Tuesday, September 12, 2006


On motion to ban smoking in public places:
Section (a) of this motion calls on us to support it only if the case is clearly proven. It isn't. A BMJ statistical analysis found only slight statistical significance when 48 studies were combined. Looked at separately only seven showed significant excesses of lung cancer meaning 41 did not. Further the combined risk was merely 24 percent, also called a "relative risk" of 1.24. Such tiny relative risks are considered meaningless, given the myriad pitfalls in epidemiological studies. "As a general rule of thumb" says the editor of the prestigious New England Journal of Medicine Marcia Angell, "we are looking for a relative risk of 3 or more" before even accepting a paper for publication. According to the National Cancer Institute "Relative risks of less than 2 are considered small & are usually difficult to interpret. Such increases may be due to chance, statistical bias or the effect of some other effect not evident". The main exception to that rule comes when the study is extremely large, but such was not the case with the BMJ analysis. The studies showing excess disease comprised only 1,388 people in total. By contrast a recent study implicating obesity as a cause of early death contained more than three hundred & twenty THOUSAND subjects.

So where does this leave us? Do we know passive smoking doesn't cause lung cancer. No. But we do know that either it does not, or that if it does the risk is so tiny as to be unmeasureable. Does this mean that passive smoking poses no health risks? No. It makes sense that it would aggravate asthma if nothing else. Does it mean that just because smokers arn't murdering other people, they're not still engaged in a nasty, expensive habit that greatly increases their own chances of sickness & premature death? Definitely not. But it does mean that we cannot legitimately limit people's freedom on the basis of this alleged risk to others.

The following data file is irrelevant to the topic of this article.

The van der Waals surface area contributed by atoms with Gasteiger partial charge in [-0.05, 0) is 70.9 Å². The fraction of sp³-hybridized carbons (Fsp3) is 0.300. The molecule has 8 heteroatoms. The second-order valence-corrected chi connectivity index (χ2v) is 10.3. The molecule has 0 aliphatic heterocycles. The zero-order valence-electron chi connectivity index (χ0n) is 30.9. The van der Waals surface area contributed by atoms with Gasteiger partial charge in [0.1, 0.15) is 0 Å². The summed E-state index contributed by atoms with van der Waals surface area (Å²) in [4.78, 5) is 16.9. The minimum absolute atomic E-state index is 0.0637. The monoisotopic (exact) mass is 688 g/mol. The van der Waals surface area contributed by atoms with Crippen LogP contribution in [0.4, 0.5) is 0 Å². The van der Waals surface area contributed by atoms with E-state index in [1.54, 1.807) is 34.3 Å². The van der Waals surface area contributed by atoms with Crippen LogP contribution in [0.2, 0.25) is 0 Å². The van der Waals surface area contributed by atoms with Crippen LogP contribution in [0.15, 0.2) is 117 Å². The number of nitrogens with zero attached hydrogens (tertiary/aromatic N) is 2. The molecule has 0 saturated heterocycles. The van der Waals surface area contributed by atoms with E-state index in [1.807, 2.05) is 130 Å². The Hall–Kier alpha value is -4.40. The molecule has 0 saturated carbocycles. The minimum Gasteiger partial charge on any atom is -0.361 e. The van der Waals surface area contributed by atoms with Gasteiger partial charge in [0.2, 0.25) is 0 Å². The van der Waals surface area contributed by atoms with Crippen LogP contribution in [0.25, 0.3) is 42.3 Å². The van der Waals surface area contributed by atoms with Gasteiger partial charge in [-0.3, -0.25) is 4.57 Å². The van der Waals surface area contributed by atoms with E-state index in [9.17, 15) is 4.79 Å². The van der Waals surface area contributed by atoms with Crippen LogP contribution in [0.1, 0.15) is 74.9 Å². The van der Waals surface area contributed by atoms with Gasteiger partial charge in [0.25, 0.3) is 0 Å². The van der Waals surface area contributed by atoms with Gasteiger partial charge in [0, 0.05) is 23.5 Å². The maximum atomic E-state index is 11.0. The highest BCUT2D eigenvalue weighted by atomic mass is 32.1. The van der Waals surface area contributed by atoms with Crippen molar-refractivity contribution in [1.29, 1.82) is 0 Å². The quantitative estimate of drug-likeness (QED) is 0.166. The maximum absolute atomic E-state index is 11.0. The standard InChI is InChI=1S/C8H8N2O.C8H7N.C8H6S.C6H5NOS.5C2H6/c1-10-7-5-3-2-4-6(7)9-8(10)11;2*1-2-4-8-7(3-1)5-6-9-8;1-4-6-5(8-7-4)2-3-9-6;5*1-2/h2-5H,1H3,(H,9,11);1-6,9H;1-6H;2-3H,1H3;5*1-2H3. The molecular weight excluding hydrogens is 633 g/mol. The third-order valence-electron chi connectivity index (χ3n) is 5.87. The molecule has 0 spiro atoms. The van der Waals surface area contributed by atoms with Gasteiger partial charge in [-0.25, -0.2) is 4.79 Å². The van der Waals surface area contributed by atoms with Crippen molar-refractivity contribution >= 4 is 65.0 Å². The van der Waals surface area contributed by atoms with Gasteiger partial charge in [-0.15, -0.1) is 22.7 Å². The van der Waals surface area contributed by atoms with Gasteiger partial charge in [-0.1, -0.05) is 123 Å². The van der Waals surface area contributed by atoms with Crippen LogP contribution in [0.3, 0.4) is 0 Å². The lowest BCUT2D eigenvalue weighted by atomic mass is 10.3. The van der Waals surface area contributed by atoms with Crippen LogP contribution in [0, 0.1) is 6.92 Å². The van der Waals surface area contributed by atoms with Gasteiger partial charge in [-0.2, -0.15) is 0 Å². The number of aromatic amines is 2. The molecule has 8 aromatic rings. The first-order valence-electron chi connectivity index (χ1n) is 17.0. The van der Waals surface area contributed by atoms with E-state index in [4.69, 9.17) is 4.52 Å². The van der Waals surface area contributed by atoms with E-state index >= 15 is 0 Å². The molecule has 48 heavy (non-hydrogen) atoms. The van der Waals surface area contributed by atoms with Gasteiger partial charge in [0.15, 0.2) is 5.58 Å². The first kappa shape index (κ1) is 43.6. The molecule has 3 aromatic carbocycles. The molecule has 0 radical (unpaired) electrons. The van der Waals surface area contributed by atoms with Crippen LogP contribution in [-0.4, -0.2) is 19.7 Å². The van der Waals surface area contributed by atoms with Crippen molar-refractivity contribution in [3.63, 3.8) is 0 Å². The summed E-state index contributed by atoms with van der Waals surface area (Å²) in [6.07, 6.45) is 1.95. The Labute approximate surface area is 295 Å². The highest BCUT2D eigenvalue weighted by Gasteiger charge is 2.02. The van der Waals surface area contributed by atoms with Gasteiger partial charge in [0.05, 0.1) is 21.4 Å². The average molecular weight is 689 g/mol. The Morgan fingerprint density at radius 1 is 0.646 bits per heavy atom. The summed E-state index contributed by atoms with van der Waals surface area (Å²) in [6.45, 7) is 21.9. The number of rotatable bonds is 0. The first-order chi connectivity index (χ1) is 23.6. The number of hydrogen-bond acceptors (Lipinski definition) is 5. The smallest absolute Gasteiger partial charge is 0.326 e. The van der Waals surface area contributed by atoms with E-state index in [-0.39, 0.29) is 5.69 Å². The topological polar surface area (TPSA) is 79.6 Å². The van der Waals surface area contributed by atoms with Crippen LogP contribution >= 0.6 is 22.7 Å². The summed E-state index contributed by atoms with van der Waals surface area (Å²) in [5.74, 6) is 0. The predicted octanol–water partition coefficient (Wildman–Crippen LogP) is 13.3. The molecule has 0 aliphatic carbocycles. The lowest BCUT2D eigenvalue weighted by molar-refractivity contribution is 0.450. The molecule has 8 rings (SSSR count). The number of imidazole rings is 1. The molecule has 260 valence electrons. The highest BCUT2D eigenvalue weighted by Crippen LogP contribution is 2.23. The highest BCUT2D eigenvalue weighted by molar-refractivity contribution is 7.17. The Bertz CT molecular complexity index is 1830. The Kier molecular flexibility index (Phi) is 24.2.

Over the next few years Ireland & New York will be able to produce substantial statistical populations & they may prove the banner's case. Or they may disprove it. Or & this is my bet, modern air extraction systems, which can remove 96% of smoke, may be proven effective. We shall see.

Some years ago, to the obvious embarassment of the leadership, the federal party voted to examine lightening the criminal burden on cannabisusers. I remember a TV news programme immediately after in which a Mr Michael Howard we were wrong because nobody should ever, ever, under any circumstances whatsoever even think about thinking about any sort of reform. With it's well known commitment to balance the BBC then interviewed his shadow, Mr Jack Straw who said his opinion was a little more hardline than that. He has clearly changed his mind.

I was very proud of our party that day. It seemed to me that we were acting in the best traditions of classic Liberalism. Having been the first to call for some decriminalisation of cannabis, despite some dubious medical claims, I would be sorry to see us leading the way towards the effective criminalisation of tobacco. Thus I urge you to reject this motion.(they passed it by a large majority - we will see)

(I would like to acknowledge that the section "A BMJ ......... Definitely not" was listed almost verbatim from http://www.sepp.org/reality/pseudosci.html a site I reccomend to anybody who believes themselves a free thinker on environmental subjects)________________________________________________

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